The Galapagos are synonymous with the huge giant tortoises
that are found on most islands.
They have been harvested by Buccaneers who loaded their
holds with 10’s of thousands of these creatures, storing them upside down
as they would survive for up to a year without food or water, providing fresh
meat for the crew. They have been used as fresh meat by the Whalers that
came and decimated seal and whale stocks around the islands and more recently
threatened by feral cats, goats and rats introduced by man. In some cases they
have become extinct and on one island a single male survived, Lonesome George,
who is now held in captivity in the Darwin Research centre.
There is an extensive conservation program led by the
National Parks authority with international support to rebuild numbers and we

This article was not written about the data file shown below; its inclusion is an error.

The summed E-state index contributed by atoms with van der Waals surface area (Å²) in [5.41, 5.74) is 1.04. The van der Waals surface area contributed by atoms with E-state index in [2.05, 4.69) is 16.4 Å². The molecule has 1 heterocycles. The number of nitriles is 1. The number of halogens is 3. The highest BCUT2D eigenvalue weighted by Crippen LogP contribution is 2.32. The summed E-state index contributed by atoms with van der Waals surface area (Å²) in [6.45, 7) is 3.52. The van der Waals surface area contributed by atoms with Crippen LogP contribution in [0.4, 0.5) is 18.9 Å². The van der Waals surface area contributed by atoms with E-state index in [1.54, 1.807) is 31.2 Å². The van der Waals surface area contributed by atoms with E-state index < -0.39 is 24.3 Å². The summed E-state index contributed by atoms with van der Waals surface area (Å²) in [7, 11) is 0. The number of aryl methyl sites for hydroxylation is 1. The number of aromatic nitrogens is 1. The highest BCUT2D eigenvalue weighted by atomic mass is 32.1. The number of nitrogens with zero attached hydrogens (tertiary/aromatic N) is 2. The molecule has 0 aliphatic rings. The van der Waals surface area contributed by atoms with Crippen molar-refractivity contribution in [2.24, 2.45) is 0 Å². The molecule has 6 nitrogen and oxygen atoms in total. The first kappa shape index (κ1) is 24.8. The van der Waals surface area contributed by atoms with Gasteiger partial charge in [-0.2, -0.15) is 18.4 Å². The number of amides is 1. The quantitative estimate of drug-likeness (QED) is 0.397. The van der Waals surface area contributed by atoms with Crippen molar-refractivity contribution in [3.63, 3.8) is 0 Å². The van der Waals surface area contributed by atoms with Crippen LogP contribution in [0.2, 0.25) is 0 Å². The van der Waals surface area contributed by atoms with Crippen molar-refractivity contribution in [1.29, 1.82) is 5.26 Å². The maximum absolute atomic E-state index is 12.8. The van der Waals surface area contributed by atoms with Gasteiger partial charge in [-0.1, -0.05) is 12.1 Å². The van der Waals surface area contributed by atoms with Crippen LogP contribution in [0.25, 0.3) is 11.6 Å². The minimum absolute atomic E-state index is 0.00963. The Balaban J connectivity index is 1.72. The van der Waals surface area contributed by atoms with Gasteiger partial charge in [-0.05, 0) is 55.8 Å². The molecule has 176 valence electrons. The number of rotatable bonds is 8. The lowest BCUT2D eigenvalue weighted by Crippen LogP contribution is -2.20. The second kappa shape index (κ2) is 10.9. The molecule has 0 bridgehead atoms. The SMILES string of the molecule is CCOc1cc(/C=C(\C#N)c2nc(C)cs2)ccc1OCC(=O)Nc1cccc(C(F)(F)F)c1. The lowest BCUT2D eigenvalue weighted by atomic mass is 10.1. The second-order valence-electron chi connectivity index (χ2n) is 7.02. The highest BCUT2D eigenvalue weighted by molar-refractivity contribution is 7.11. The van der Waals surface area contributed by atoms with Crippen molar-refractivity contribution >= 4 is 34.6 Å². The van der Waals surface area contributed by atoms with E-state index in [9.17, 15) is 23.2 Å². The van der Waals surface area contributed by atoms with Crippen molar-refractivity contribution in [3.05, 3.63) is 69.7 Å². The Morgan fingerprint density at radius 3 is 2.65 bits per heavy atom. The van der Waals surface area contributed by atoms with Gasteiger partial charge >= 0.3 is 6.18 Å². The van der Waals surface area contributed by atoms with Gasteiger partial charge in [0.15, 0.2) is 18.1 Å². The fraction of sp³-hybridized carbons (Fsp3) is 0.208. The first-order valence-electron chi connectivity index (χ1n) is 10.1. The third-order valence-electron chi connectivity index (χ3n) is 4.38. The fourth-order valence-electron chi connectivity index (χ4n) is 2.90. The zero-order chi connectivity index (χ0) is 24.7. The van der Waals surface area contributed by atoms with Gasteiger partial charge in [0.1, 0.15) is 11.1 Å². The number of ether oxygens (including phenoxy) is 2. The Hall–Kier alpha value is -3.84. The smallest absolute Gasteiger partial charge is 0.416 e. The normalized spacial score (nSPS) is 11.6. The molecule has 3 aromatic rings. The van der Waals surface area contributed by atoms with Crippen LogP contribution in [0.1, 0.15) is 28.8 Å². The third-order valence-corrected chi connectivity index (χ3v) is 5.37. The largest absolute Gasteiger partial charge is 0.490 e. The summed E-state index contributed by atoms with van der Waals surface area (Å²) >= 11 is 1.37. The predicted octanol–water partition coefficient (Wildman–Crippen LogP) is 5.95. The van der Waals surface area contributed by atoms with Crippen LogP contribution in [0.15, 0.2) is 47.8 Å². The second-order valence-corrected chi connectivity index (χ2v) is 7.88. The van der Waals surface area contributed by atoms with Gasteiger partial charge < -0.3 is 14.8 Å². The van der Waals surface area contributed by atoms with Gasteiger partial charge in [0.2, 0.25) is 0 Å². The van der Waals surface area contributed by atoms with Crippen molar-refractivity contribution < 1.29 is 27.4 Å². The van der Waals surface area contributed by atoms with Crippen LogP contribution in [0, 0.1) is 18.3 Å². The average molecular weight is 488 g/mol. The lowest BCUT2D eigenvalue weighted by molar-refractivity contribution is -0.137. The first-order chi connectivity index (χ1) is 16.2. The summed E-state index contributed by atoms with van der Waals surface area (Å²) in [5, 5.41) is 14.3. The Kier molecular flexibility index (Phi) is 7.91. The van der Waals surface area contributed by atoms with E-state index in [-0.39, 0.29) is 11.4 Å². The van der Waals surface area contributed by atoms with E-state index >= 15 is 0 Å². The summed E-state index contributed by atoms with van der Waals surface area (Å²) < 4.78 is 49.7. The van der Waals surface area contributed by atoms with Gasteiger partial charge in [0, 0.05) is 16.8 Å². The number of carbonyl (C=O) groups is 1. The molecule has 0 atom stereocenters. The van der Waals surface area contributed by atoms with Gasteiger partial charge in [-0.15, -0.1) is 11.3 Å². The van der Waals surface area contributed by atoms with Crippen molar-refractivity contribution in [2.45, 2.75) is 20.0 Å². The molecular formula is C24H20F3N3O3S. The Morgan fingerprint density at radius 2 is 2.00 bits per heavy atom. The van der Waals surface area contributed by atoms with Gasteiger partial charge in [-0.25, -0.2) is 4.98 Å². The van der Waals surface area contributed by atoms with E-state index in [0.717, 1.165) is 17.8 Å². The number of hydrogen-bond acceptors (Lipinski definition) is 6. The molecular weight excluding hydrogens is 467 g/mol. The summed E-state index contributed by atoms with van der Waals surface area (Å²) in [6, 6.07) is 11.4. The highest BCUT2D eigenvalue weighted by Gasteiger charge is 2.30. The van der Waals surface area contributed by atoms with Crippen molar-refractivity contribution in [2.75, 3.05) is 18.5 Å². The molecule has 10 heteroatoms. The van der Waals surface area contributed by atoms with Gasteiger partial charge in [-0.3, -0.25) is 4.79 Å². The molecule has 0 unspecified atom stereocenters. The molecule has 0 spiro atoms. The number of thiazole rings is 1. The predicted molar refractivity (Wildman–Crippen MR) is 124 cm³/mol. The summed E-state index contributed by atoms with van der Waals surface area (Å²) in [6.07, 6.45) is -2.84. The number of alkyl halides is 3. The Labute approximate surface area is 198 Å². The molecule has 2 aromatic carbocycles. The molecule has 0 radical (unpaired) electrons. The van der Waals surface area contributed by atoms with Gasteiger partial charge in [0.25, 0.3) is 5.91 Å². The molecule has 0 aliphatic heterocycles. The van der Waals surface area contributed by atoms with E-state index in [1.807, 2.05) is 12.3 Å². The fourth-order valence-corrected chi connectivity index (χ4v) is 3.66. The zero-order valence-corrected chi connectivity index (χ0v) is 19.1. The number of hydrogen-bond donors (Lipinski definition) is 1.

visited the breeding centre on San Cristobel to see these
incredible creatures that can live to 150 years old and the
work of the conservation teams and to see Genesis, the first Tortoise bred in
the centre. They now have a success rate of over 60%
far higher than would happen in the wild. On San Cristobel
the Tortoises roamed across much of the island but after years of encroachment
they are protected from outside pressures by the Park Wardens but their habitat
and range in the breeding centre is identical to their small natural range in
the north of the island.